Shun-Kazama-and-Umi-Matsuzaki-from-From-Up-on-Poppy-Hill-2013-Movit.net_

Movie poster from imdb.com. Princess Mononoke image from fanpop.com. Miyazaki photo from Wikipedia. Umi and Shun from movit.net.

Let’s Get Graphic

2637138

In the comments section of my last post, I threatened to write a post about graphic novels. Here it is. If graphic novels aren’t your thing, I’ll save you the trouble and give you the punch line: It fits the theme of the last post.

I’ve mentioned in other posts that I grew up reading comic books. But I have my father to thank for my love of comics in general. He always read the comics in the newspaper. Following in his footsteps, I read them too. So, it’s only natural that I would gravitate to the graphic novel. I haven’t written one, though I’m a fan of the form. If you saw my bookshelves and living room floor, you’d believe that instantly.

Years ago, while searching on Amazon for graphic novels, I was surprised at how appalled some individuals were that authors like Jim Butcher and Patricia Briggs wrote graphic novels for their urban fantasy series for adults. (I have one of Jim Butcher’s graphic novels on my shelf—Welcome to the Jungle, illustrated by Ardian Syaf.) Some individuals voiced their complaints, which boiled down to “graphic novels are just comics” or “graphic novels are for kids.” Expressions of disdain.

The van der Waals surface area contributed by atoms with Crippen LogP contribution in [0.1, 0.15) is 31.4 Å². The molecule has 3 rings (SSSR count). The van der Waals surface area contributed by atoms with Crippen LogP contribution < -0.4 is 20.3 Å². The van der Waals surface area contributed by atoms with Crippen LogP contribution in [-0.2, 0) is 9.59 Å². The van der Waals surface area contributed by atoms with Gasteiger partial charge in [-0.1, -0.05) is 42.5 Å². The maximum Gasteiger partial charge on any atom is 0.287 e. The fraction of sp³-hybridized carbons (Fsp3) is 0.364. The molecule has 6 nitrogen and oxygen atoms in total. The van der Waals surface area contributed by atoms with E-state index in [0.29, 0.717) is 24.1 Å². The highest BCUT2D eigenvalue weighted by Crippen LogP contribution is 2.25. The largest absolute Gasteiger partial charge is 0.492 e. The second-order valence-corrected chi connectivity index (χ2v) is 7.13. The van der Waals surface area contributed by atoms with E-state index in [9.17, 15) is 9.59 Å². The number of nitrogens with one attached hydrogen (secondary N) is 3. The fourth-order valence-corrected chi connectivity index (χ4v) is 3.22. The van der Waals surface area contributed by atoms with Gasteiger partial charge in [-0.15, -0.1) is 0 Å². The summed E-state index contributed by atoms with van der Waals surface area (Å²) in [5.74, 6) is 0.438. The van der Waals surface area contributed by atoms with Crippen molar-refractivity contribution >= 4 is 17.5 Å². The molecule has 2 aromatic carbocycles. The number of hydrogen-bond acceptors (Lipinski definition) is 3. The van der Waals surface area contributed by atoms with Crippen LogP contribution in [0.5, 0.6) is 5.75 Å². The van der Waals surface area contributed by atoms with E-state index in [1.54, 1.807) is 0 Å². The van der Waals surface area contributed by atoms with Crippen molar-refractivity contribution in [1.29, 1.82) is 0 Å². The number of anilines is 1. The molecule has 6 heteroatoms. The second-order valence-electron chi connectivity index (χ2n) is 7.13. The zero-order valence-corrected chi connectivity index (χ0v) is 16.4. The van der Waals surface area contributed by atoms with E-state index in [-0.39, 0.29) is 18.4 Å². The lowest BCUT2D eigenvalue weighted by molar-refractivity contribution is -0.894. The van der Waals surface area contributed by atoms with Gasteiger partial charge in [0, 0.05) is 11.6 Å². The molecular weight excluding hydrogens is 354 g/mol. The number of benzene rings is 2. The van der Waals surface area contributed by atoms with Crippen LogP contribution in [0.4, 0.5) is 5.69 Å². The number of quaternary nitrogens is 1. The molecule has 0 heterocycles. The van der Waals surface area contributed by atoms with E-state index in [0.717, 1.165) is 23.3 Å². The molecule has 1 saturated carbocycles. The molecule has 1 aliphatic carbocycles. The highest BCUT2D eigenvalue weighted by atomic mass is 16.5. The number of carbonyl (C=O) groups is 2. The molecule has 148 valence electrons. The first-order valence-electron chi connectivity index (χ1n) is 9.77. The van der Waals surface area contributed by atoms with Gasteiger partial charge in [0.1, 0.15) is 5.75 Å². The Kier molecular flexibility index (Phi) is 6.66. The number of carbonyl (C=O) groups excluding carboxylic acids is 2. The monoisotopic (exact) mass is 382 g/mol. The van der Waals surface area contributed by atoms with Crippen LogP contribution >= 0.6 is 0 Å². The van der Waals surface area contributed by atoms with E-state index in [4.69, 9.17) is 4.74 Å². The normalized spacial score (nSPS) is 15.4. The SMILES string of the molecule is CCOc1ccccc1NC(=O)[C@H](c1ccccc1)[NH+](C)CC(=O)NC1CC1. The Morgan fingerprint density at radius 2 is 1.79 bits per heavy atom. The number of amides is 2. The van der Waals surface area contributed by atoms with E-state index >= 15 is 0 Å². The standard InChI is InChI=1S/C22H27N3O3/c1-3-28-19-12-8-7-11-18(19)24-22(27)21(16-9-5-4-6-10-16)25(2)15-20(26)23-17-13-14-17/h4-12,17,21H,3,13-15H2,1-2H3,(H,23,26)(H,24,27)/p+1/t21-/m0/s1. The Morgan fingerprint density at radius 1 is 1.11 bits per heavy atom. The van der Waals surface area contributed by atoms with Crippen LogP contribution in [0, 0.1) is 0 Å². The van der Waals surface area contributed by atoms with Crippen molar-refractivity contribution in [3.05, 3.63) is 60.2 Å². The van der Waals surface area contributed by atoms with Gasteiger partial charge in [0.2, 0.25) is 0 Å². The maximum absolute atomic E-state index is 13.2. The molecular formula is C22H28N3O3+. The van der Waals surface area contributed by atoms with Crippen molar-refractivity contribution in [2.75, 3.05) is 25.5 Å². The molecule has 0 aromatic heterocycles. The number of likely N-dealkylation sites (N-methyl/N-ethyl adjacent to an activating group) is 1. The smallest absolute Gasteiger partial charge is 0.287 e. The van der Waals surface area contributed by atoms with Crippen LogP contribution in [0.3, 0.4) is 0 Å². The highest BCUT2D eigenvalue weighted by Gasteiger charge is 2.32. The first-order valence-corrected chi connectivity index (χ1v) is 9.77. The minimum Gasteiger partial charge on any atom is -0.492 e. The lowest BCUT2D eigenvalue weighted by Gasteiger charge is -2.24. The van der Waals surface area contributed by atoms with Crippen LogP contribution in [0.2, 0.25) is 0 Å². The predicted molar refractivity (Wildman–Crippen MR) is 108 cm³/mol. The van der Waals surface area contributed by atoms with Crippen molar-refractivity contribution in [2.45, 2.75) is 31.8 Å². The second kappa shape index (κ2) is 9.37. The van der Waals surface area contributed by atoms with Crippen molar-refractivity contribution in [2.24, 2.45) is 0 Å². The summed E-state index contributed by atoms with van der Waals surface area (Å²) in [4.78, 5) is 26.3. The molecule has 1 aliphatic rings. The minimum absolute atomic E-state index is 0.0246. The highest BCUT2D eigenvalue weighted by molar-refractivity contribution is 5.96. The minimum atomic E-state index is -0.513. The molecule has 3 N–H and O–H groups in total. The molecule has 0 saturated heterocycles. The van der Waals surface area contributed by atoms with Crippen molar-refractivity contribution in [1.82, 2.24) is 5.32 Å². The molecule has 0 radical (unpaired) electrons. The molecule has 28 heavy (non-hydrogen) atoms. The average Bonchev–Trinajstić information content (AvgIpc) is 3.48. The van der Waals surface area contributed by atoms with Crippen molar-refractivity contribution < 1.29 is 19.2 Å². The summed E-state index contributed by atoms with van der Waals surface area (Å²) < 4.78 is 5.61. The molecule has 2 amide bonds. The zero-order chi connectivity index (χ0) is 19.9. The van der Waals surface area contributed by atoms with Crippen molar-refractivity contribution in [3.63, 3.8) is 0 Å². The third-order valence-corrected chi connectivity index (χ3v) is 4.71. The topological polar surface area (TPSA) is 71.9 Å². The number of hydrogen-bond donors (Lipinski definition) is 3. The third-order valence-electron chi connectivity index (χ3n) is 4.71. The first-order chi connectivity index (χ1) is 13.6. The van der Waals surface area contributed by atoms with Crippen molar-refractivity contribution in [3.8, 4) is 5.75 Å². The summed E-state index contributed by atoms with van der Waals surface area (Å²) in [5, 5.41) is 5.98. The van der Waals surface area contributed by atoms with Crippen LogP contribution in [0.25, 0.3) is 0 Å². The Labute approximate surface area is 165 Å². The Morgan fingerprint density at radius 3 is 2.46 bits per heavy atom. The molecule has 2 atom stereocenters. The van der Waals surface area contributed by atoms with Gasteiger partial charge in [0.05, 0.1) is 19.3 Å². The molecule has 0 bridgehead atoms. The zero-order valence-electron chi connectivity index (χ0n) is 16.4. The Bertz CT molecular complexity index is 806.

Because I grew up in a house with an adult who loved comics, I’ve never understood the prejudice against them. I admit I’m biased about them, since at one point I wanted to be an illustrator. But I’ve never thought of comic books or graphic novels as solely “for kids.”

6493842I’m not certain what age range is meant when commenters talk of kids and graphic novels. Middle grade kids or younger? Many graphic novels were written for kids, including
• Jeff Smith’s Bone series